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Change as a Constant: A Timely Session Planned for the ASAP BioPharma Conference

Posted By Geena B. Richards and Cynthia B. Hanson, Tuesday, October 23, 2018

Managing cycles of change is a session theme certain to unpack a profusion of thought-provoking ideas at the 2018 ASAP BioPharma Conference “Creating Valuable and Innovative Partnerships by Driving the Alliance Mindset,” September 24-26 at the Hyatt Regency Boston in Boston, Massachusetts USA. When change is afoot, alliance managers must learn how to quickly shift, dance, adapt, and evolve to keep pace in today’s meteoric biopharma partnering climate. How do alliance managers maintain an alliance mindset while negotiating fast-paced strategic changes, organizational shifts, and the introduction of new leadership? In a buzz of constant change, how do teams continue to listen to future needs? These are just a few of the challenges that will be addressed in the session “Leading Alliance Management amidst Shifting Corporate Strategy,” moderated by Andy Eibling, CSAP, senior partner at Forty86 Consulting Group. He will bring four panelists together to tackle this topic along with audience participation: Nick Dunscombe, vice president of business & commercial development at Astellas Pharma Europe; Mojgan Hossein-Nia, vice president, head of the R&D partnership office, Takeda; Steve Twait, CSAP, vice president alliance and integration management at AstraZeneca; Lucinda Warren, vice president business development, neuroscience, Johnson & Johnson Innovation/Janssen Business Development. Eibling recently provided a brief preview of some of the focal points the panelists plan to discuss.

What were some of the themes of this session?
Three of the four panelists have undergone significant changes in their careers. The fourth went through big organizational shifts not too long ago and has had multiple jobs within the organization. As the moderator, I will let them paint their own portrait and tell their own story and then go into targeted questions. We will discuss a lot of the problems associated with transitioning and how the panelists have solved them. We plan to stay within the alliance mindset and talk about how to ensure that the right mindset is in place as your alliance goes through strategic changes or as you are introduced into a new organization. Those changes could be an organizational shift from centralized to decentralized or a move to organize by therapeutic area to business unit. Changes to alliances, such as asset divestitures, will be covered. We will talk a little bit about tools and technology and how they are being used to learn and share expertise. As we talk about changes in strategies, we will get into metrics and how you can leverage them to ensure that you stay true to the alliances and their objectives. What metrics are companies incorporating to measure not just alliance health, but collaboration value? Another topic is how to design a Center of Excellence. This group has lots of expertise and different types of experiences.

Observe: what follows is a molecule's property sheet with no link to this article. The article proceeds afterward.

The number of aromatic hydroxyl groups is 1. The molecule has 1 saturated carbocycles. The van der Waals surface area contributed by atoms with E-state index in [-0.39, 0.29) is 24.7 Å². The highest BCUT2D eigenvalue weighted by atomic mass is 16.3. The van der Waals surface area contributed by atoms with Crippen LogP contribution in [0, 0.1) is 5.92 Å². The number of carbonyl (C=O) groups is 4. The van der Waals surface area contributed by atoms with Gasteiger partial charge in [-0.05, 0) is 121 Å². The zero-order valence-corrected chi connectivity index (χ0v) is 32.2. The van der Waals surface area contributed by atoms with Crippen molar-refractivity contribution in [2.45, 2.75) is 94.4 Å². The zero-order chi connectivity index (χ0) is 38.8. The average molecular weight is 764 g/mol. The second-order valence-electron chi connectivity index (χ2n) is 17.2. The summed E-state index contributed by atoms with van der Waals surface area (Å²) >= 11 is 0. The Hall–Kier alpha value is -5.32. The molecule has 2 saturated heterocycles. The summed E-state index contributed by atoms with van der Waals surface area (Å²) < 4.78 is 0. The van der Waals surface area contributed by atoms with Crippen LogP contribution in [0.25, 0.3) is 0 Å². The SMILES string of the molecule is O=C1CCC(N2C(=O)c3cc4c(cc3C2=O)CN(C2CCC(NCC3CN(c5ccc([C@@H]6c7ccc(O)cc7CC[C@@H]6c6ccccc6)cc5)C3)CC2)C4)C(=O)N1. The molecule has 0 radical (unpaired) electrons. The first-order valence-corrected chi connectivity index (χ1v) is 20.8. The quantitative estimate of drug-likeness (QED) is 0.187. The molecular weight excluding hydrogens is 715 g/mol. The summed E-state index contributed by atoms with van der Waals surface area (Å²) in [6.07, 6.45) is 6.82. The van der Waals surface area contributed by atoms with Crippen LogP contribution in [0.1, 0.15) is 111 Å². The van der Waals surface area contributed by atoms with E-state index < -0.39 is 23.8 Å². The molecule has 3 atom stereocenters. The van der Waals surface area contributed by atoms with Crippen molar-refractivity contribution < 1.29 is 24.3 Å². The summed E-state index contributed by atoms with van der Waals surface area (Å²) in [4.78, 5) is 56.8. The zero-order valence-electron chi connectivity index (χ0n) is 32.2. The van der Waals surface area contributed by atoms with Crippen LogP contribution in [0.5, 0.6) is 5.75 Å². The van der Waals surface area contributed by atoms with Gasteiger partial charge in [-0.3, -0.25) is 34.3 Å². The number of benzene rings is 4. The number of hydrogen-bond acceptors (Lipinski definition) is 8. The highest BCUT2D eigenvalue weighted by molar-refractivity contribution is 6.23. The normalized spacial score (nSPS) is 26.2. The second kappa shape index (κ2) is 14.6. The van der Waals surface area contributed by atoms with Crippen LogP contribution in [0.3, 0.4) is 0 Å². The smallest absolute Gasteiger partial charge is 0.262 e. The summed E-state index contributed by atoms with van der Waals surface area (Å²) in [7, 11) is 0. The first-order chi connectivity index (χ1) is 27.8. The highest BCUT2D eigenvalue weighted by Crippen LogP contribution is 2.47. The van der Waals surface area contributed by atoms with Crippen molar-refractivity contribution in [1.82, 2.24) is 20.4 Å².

What are some of the biggest challenges pharma alliance managers face today when dealing with corporate restructuring, both internally and externally?
That’s one of the themes we will address. As your organization shifts, by business unit or a move to a decentralized structure, what impact does that have? How does that change impact how your team performs? Constant change is the norm today as corporations strive to deliver much-needed innovative therapies to patients, increase revenues, and provide shareholder value. All the change we are talking about could be interpreted as ecosystem change for lasting solutions. The answers need to be flexible, not only relating to what you are going through now but predicting the next change as the pendulum swings. When the bowl of asset divestment wanes, what’s next? And do you have the right skills for the coming changes? What are the trends in non-traditional partnerships? Is the alliance language the same in the collaboration lifecycle?

What about adapting to changes in company culture? Will you be discussing these types of changes as well?
We are going to make sure to incorporate questions from the audience, and I wouldn’t be surprised if that comes up as a question. Nick Dunscombe, one of the panelists, just moved from a British to a Japanese company with a strong presence in the United States. He moved from alliance management at AstraZeneca to Astellas. Corporate culture might be something he could address. How do you apply what you know, what you learn, and how you shift? He will discuss best practices and the differences in the companies. Also, how do you adapt and how do you do it differently? What things worked in the past?

For more discussion of critical biopharma partnering topics and conference coverage, check out the Q2 and Q3 2018 issues of Strategic Alliance Magazine and the August 2018 issue of eSAM Plus.